Synthesis of hydrogen, methane and hydrocarbons in the deep sea, a move towards new energy resources…

Methane and serpentinization anomalies

Around fifteen years ago, geochemists started to take an active interest in the interactions of seawater with mantle rock along slow spreading mid-ocean ridges and in particular along the Mid-Atlantic Ridge. The exploratory work conducted in these zones has shown that the countless number of methane anomalies observed along the axis of the ridge are closely related to the presence of outcrops of mantle rock on the summits and walls of the rift and near the ocean floor in the axial valley. This alliance is a consequence of the hydration process of mantle rocks by reacting with seawater. Tectonic movement in effect provokes fracturing of the crust allowing seawater to penetrate to the mantle. The reaction of seawater with peridotite rocks of the mantle is a process called serpentinization and it causes an increase in the volume of rocks, physically pushing them to the outcrop accompanied by chemical reactions of significant consequence.

An example of gas composition in the fluid of Rainbow (36°14’N-MAR). In both cases, serpentinization produces large quantities of hydrogen.

From mantle minerals to oil

In the presence of water, olivine and/or pyroxene, the main mantle minerals, are oxidized during the serpentinization process. This exothermal reaction may locally induce 100 °C of excess heat. Water is reduced to the state of molecular hydrogen and oxidized iron (FeII) to iron (FeIII) in the form of magnetite. Hydrogen is produced in great quantities during serpentinization and then reacts with CO2 (released from minerals and present in seawater) to firstly generate methane and then heavier hydrocarbons (straight chain hydrocarbons, aromatic hydrocarbons, fatty acids…). This phenomenon occurs through a reaction catalysed by elements present and enriched in mantle rock such as nickel, cobalt and chrome.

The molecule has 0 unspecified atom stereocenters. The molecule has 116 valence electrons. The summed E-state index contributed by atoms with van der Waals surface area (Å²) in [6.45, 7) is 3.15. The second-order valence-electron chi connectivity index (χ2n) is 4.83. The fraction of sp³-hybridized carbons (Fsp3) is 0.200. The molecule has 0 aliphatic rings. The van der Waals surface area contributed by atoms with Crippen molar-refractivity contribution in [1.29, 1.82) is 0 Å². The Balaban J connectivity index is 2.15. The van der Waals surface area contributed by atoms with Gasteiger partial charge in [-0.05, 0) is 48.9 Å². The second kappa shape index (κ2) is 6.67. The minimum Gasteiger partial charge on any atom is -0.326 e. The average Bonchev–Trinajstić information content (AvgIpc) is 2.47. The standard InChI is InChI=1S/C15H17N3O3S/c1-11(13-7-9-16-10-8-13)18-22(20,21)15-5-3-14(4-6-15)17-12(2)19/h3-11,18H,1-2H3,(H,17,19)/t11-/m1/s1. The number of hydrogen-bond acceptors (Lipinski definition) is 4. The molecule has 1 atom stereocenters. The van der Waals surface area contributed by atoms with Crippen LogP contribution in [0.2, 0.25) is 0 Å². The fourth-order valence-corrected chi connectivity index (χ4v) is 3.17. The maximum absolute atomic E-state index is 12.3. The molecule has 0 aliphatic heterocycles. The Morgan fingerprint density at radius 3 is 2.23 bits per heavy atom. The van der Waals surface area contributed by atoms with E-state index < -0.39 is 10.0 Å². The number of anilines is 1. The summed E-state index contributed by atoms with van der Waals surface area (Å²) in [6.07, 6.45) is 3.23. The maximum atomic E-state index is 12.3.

This is a well-known process as it is currently used in industry to produce synthetic petroleum. This type of catalytic reaction at high temperature and pressure demonstrates that it is possible to synthesize organic molecules of abiotic origin from minerals present in the Earth’s mantle.


From observing to modeling: further scientific studies

To understand this natural process and estimate the quantities of hydrogen, methane and hydrocarbons formed, three domains of study co-exist. Firstly, oceanographers supply the field data, measures and studies of the phenomena at sea and the analysis of natural samplings.

They pursue further experiments in the lab: the scientists make peridotites interact with seawater in the presence of different catalyzers at high temperature and pressure. This helps to understand the reactive mechanisms.

Lastly, thermodynamic modeling taking into account all the chemical reactions possible in this environment, allows to predict the chemical, mineral and organic species synthesized in this hydrothermal context and to orient our in situ research.

Towards new energy resources

So the Earth has a natural source of hydrogen and gas other than that derived from the burial and maturation of organic matter in sedimentary basins…In fact, trace amounts of oil of inorganic origin have already been detected in mantle environments of mid-ocean ridges.

How much hydrogen and gas is generated abiogenically from minerals? Ongoing exploration of slow-spreading ridges and thorough knowledge of the deep ocean will be requisite to establishing preliminary estimates. The fate of these gigantic hydrogen and methane emissions resulting from serpentinization on slow spreading mid-ocean ridges and their transformation in the ocean environment are all the more subject of study as oil sources diminish and identifying new energy sources is becoming increasingly complicated.

There is also the outstanding question of the most favorable reactive spheres for their synthesis in the natural environment. Moreover, the coming years of exploration will enable scientists to verify whether frozen gas hydrates also exist on the sedimented flanks of slow spreading ocean ridges similar to those already discovered on sedimented continental margins. This hypothesis is supported by pressure and temperature conditions, the presence of hydrothermal convection resulting in water circulation through the fractured crust associated with intense production of methane through serpentinization.